Pilates and mind-body equipment, as well as balance trainers, ellipticals and other small accessories are among those pieces forecast to grow in popularity over the next year, according to an annual survey done by the IDEA Association's annual Programs & Equipment Survey.
Some of the smallest and some of the largest equipment were both named by respondents, who are all business and program directors at clubs and studios that are members of the IDEA association. A 15 percent response rate represented 286 surveys from both the United States and Canada in this 11th annual report.
The highest growth predicted by the respondents was in Pilates and Gyrotonic equipment (67 percent tagging them both for growth in the coming year). Both balance trainers of all sorts (from discs to boards) was forecast to grow by 63 percent, although 75 percent reported they already used them in their facility. Also foreseen as growing 63 percent were elliptical trainers, with 71 percent already having them available. Two other items tagged for growth were: foam rollers/small balls, 52 percent growth with 72 percent already in use; and indoor cycles for classes, 50 percent growth, but only 41 percent saying they already use them.
One interpretation of the growth of smaller accessories was the increase in teacher education on them, which allowed instructors to realize their potential and want to take them back to classes and sessions to use with students and training customers. For example, the survey noted that the use of weighted bars has doubled over the last nine years, and they are now offered by 64 percent of respondents; stability balls are not far behind. One respondent noted that the smaller pieces are "highly functional" and are applicable to many audiences, making clear that the message of training "function" has not been lost on instructors and trainers.
"With exercise becoming a permanent, regular part of life for more people, professionals and consumers alike welcome variety and change," reported respondent Lynn Frank, group fitness director with Andy Parker's Health & Fitness Center, Poway, Calif., to the IDEA Fitness Journal. "These 'toys' provide a great variety of options and gainfully serve an exercise population that is ever-increasing and diverse."
The piece of equipment that showed the largest overall growth expectation was interactive computer training programs -- 46 percent said this would grow in use, although a mere 8 percent is now using them. In a similar vein, computer workout tracking is only used by 17 percent currently, but was forecast for 45 percent growth.
Mind-body equipment and programs, including yoga and Pilates, have not seen a drop although the brisk increase from 2000 to 2002 seems to be leveling out a bit, the survey found. And large pieces like treadmills and ellipticals are considered a given at facilities, but have seen less overall growth since they are more expensive.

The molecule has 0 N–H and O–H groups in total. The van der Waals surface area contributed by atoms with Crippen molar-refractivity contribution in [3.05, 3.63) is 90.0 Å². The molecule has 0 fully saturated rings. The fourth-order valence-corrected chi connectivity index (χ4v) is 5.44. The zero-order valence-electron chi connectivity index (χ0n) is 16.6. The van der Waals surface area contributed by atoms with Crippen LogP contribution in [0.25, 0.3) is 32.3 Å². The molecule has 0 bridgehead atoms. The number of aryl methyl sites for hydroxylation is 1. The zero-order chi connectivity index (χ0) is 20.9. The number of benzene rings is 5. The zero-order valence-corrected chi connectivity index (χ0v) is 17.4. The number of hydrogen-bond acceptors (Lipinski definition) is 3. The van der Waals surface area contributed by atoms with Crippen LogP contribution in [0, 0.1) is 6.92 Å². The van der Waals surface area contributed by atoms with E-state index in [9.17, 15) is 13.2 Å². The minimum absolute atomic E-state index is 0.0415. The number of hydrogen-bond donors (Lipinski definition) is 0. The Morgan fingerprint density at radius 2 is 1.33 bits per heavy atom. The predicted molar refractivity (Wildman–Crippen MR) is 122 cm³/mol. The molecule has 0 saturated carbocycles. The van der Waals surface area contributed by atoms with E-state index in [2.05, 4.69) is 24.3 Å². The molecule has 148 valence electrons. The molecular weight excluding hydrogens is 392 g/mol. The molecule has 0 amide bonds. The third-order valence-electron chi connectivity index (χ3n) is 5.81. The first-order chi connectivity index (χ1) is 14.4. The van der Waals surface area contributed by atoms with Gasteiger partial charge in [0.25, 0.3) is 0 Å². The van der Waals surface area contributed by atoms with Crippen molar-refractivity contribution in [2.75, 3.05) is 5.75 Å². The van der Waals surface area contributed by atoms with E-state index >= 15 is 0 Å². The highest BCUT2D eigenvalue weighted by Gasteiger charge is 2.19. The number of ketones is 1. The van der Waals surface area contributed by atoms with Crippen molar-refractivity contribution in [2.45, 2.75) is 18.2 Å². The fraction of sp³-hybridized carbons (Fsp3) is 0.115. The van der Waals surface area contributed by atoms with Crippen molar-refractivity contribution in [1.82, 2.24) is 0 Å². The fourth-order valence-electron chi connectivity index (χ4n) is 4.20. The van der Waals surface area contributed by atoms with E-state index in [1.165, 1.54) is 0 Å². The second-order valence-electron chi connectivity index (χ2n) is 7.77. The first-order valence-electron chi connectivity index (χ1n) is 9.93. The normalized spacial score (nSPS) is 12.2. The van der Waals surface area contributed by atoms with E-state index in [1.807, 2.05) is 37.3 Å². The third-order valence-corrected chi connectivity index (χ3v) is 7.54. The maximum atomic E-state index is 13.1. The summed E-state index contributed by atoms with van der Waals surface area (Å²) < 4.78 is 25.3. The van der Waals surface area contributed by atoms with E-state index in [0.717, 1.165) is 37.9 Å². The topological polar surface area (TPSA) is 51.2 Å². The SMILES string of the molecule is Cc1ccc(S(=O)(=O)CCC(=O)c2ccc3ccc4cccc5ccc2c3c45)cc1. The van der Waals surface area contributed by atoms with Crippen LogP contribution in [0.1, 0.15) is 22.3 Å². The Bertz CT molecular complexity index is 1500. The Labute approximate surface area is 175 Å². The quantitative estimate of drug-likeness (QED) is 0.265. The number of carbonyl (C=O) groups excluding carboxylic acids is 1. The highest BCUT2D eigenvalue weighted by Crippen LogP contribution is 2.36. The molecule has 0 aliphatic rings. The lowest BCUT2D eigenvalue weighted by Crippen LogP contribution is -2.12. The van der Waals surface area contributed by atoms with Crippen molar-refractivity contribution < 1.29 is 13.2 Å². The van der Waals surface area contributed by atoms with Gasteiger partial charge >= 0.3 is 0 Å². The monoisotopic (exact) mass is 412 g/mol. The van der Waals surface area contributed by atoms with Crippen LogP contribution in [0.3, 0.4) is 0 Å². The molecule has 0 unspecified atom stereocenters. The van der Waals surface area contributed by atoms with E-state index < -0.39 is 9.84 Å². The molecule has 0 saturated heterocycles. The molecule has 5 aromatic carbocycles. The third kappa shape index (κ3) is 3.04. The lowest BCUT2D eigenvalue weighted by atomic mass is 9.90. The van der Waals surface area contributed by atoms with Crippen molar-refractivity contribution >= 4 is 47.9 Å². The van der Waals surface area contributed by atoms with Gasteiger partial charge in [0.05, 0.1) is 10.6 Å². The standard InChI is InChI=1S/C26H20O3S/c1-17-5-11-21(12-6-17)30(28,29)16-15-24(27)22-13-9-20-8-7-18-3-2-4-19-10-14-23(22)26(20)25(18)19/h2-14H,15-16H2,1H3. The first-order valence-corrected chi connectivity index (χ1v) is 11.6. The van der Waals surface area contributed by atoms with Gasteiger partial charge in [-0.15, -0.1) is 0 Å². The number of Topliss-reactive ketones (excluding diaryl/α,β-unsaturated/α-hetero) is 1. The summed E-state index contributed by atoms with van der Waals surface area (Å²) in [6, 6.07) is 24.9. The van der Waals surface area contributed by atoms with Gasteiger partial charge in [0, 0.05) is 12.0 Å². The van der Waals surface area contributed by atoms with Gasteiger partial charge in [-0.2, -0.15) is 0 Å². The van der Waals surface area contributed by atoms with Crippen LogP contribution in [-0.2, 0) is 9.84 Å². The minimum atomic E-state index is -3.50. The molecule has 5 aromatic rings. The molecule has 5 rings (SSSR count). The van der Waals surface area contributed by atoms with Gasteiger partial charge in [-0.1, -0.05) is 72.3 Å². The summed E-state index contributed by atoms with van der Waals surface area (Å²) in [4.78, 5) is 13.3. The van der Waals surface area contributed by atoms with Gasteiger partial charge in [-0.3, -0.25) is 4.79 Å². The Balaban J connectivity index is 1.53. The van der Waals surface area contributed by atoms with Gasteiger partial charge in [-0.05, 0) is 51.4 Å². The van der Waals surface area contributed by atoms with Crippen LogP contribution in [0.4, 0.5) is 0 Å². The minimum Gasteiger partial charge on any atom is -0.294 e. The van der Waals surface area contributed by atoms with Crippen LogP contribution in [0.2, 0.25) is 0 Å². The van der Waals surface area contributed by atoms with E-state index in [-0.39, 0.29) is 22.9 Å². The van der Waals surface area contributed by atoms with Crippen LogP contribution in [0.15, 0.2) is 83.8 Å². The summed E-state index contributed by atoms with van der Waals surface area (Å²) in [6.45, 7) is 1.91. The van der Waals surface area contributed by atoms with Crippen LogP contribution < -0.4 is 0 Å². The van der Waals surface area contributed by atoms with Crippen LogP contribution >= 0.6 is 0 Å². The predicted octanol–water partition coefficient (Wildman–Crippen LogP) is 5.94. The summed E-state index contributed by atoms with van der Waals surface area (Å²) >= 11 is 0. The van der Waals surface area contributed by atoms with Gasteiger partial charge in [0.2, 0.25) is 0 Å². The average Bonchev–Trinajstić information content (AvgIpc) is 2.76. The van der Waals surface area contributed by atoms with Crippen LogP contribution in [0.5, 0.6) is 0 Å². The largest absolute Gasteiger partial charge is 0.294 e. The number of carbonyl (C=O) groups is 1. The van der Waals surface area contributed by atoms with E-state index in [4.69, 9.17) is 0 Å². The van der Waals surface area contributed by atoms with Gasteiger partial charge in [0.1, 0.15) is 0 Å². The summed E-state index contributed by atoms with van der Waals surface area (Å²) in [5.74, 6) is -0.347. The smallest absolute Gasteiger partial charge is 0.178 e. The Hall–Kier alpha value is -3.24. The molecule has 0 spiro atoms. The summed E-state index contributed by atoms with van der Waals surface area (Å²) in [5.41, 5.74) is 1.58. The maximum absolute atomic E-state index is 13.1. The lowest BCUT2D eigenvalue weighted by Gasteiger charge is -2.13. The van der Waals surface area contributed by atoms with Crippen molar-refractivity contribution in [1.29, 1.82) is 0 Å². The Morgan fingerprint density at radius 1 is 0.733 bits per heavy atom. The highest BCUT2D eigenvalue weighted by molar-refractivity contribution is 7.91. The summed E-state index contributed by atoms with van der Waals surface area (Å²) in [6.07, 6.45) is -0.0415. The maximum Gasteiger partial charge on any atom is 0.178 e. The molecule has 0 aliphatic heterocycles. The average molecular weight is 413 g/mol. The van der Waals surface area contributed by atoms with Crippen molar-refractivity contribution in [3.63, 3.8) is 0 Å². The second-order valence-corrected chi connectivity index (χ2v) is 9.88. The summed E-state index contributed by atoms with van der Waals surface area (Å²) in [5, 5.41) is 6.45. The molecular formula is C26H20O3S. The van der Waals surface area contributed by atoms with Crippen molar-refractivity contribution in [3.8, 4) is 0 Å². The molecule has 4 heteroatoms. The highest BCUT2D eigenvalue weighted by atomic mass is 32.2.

Wrote author and survey coordinator Patricia Ryan, one important lesson is that teachers need training with a piece to understand how to use it and to want to use. "The programs and equipment rising quickly to the top are surrounded by extensive and ongoing teacher training," she wrote.
But what is interesting, she noted too, was the apparent de-emphasis in cardiovascular training or at least its lack of mention as a growth area.
"Is the industry offering consumers enough classes for cardiovascular conditioning, an important component of fitness?" Ryan wrote. "Or is it sufficient to provide treadmills, elliptical trainers and stair climbers and rely on people to train aerobically on their own?"
SNEWS® View: It is quite clear that any new piece of equipment -- or at least one new to club trainers and instructors -- needs to have a program of training for the fitness professional so it can become a part of an instructor's repertoire with consumers. The trickle-down is, of course, that the piece then also needs to be offered at retail WITH some kind of instruction or programming to help the consumer use it on his or her own. We most certainly applaud this trend in smaller pieces of fitness equipment and accessories, as seen at the Health & Fitness Business Show in Denver in August (Spri introduced its downloadable workouts, and GoFit has been a leader in packaging workout DVDs with its equipment). However, this does not just apply to the small "toys," which are indeed key components to training and maintaining fitness, but also to the big stuff.
The industry has perhaps taken it for granted that someone knows how to walk or run on a treadmill, stride along on an elliptical, or pedal on a bike. True, the consumer does. But variety and the motivation that comes from variety is what keeps most consumers going. Although it may seem like a no-brainer to those in the industry to use resistance, inclines, upper body and speed to vary a workout to make it harder, easier or just plain more fun and different, it is not at all clear to the public. As we saw at the Health & Fitness Business Show, more equipment suppliers are starting to realize that offering interactive programs and training as a part of the equipment is one way to allow their pieces to stand above others. And we do not just mean a "glute walk" or "5K run." Or music on a CD. Yawn. Everybody has that. How about downloadable programs that offer the voice of a real person to "coach" someone through a workout on the equipment? With the proliferation of MP3 players and iPods, the supplying companies may as well be right in line to help offer this kind of education, rather than waiting for others to step in, as they are now starting to. We saw several at the show that are smartly headed that way (Bodyguard, for one) and we expect more to follow.